An ordinary, pack-in Dell or HP mouse is probably good enough to get you through the workday. But if you spend your nights and weekends gaming on your PC, you probably want more than two buttons and a scrollwheel. A good gaming mouse is practically an extension of the body--and the Mad Catz Cyborg RAT 7 Albino lets you tweak and interchange different parts to make it a perfect fit.
Mad Catz used to be the game-controller maker you turned to when you needed a spare console controller or memory card, and you didn't want to pay full price for the official Nintendo/Sony/Sega-branded accessory. The company changed its reputation for cheap, subpar gaming gear a few years ago with the MadCatz FightStick Tournament Edition, a high-quality (and high-priced) arcade stick for fighting-game enthusiasts. Now Mad Catz is making a splash in the PC-peripherals business with the Cyborg RAT 7 gaming mouse, which is physically customizable in ways I've never seen before.
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The first thing you'll notice is that it resembles a thrown-together collection of plastic and metal plates that vaguely form the shape of a computer mouse. It's a radical departure from competing mice such as the SteelSeries Sensei, which looks as if it were cut from a single block of steel in comparison. Aesthetically, this mouse isn't my cup of tea, but that's more my personal preference than anything else--PCWorld desktops editor Nate Ralph is convinced it looks like The Future.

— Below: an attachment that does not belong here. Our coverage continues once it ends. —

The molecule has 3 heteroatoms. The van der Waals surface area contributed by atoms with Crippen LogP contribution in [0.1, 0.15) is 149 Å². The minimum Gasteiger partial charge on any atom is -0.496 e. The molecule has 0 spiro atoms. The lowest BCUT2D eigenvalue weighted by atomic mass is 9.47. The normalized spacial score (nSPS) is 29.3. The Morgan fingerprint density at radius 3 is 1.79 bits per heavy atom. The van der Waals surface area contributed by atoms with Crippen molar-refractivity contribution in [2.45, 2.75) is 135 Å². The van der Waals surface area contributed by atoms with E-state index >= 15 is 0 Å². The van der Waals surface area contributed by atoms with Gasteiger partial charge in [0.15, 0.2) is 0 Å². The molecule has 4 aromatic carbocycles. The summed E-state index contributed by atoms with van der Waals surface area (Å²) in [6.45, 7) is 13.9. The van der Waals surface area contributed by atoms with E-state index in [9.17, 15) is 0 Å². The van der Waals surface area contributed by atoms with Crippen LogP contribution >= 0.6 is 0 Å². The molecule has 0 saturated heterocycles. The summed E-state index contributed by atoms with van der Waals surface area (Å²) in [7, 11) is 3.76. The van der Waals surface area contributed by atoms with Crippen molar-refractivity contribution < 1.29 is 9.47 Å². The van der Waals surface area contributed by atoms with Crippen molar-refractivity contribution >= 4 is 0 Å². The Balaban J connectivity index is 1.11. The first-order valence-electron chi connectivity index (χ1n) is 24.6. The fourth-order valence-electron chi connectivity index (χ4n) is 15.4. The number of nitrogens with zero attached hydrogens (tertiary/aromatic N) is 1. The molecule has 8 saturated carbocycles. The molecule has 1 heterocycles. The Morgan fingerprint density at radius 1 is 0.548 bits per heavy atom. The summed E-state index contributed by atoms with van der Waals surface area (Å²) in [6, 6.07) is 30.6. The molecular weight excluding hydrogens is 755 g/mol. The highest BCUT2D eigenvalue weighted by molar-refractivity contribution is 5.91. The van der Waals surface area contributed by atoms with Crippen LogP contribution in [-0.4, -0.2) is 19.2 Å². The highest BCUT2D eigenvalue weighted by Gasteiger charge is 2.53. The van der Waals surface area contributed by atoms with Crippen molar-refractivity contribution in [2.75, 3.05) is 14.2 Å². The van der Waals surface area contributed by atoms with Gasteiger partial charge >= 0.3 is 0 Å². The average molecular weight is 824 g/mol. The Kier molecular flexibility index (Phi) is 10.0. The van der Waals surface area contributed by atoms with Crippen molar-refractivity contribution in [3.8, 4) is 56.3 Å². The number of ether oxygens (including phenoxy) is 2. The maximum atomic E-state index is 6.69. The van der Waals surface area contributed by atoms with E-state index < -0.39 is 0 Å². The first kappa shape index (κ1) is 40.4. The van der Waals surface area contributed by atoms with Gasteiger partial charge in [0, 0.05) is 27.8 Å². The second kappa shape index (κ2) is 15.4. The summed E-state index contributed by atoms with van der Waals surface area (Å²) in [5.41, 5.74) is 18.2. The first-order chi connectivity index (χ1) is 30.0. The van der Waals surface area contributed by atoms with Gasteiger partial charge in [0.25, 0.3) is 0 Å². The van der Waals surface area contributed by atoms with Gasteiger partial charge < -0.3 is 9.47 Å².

Don't be fooled by the future-junkyard appearance, however: The mouse is actually quite comfortable to use. In fact, it's comfortable because it consists of several discrete parts that you can swap in and out according to your preference. Everyone has a slightly different way of holding a mouse (check out our "How to Choose a Gaming Mouse" video to learn more). Rather than try to create a mouse that would be perfect for everyone out of the box, Mad Catz designed the Cyborg RAT 7 so that you can shape it to your liking.
Built into the mouse itself is an Allen wrench that you can pop out and use to make adjustments to the input device's physical shape. You can adjust the length of the thumb rest, add and remove weights from an internal compartment, and--most important--swap out the stock palm rest and pinkie rest for your preferred versions.
The palm rest and pinkie rest each have three different options. The palm rest comes in a low-profile smooth version, a low-profile version with a textured rubber layer for additional grip, and a high-profile smooth piece that extends about a half-inch higher than the low-profile flavors and feels similar to an Intellimouse (or the SteelSeries Sensei) in shape. The pinkie rest has a textured-rubber version, a smooth plastic version, and an extended "wing" version that lets you rest your little finger on it instead of keeping your pinkie on the side of the mouse or letting it hang on your mouse pad (thus causing more drag).